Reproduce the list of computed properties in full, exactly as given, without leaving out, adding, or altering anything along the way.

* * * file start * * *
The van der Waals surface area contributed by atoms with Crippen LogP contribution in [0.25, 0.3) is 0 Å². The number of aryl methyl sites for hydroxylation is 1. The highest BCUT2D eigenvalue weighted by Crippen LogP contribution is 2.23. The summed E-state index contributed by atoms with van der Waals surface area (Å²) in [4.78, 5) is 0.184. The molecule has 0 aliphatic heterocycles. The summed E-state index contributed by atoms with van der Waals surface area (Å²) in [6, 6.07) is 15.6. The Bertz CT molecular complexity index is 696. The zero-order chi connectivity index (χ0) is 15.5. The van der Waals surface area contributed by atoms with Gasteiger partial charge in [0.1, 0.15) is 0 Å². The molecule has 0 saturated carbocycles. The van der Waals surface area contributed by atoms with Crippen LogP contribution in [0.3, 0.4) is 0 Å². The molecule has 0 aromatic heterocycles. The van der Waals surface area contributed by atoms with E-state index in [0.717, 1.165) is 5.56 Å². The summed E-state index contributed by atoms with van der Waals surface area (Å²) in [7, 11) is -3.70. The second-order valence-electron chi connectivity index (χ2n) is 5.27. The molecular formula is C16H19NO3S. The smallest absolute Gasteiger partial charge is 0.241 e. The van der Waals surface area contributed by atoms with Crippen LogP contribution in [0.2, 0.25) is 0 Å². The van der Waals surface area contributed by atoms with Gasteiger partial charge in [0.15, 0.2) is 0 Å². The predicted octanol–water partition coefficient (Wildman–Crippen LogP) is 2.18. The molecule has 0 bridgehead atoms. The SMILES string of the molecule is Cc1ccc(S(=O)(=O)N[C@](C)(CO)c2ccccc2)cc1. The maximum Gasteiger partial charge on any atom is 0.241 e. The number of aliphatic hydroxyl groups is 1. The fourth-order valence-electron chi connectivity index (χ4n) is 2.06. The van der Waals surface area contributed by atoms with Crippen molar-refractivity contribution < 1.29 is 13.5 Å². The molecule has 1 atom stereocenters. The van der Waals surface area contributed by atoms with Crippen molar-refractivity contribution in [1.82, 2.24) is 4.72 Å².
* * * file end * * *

The van der Waals surface area contributed by atoms with Crippen LogP contribution in [0.25, 0.3) is 0 Å². The number of aryl methyl sites for hydroxylation is 1. The highest BCUT2D eigenvalue weighted by Crippen LogP contribution is 2.23. The summed E-state index contributed by atoms with van der Waals surface area (Å²) in [4.78, 5) is 0.184. The molecule has 0 aliphatic heterocycles. The summed E-state index contributed by atoms with van der Waals surface area (Å²) in [6, 6.07) is 15.6. The Bertz CT molecular complexity index is 696. The zero-order chi connectivity index (χ0) is 15.5. The van der Waals surface area contributed by atoms with Gasteiger partial charge in [0.1, 0.15) is 0 Å². The molecule has 0 saturated carbocycles. The van der Waals surface area contributed by atoms with Crippen LogP contribution in [0.3, 0.4) is 0 Å². The molecule has 0 aromatic heterocycles. The van der Waals surface area contributed by atoms with E-state index in [0.717, 1.165) is 5.56 Å². The summed E-state index contributed by atoms with van der Waals surface area (Å²) in [7, 11) is -3.70. The second-order valence-electron chi connectivity index (χ2n) is 5.27. The molecular formula is C16H19NO3S. The smallest absolute Gasteiger partial charge is 0.241 e. The van der Waals surface area contributed by atoms with Crippen LogP contribution in [0.2, 0.25) is 0 Å². The van der Waals surface area contributed by atoms with Gasteiger partial charge in [0.15, 0.2) is 0 Å². The predicted octanol–water partition coefficient (Wildman–Crippen LogP) is 2.18. The molecule has 0 bridgehead atoms. The SMILES string of the molecule is Cc1ccc(S(=O)(=O)N[C@](C)(CO)c2ccccc2)cc1. The maximum Gasteiger partial charge on any atom is 0.241 e. The number of aliphatic hydroxyl groups is 1. The fourth-order valence-electron chi connectivity index (χ4n) is 2.06. The van der Waals surface area contributed by atoms with Crippen molar-refractivity contribution < 1.29 is 13.5 Å². The molecule has 1 atom stereocenters. The van der Waals surface area contributed by atoms with Crippen molar-refractivity contribution in [1.82, 2.24) is 4.72 Å².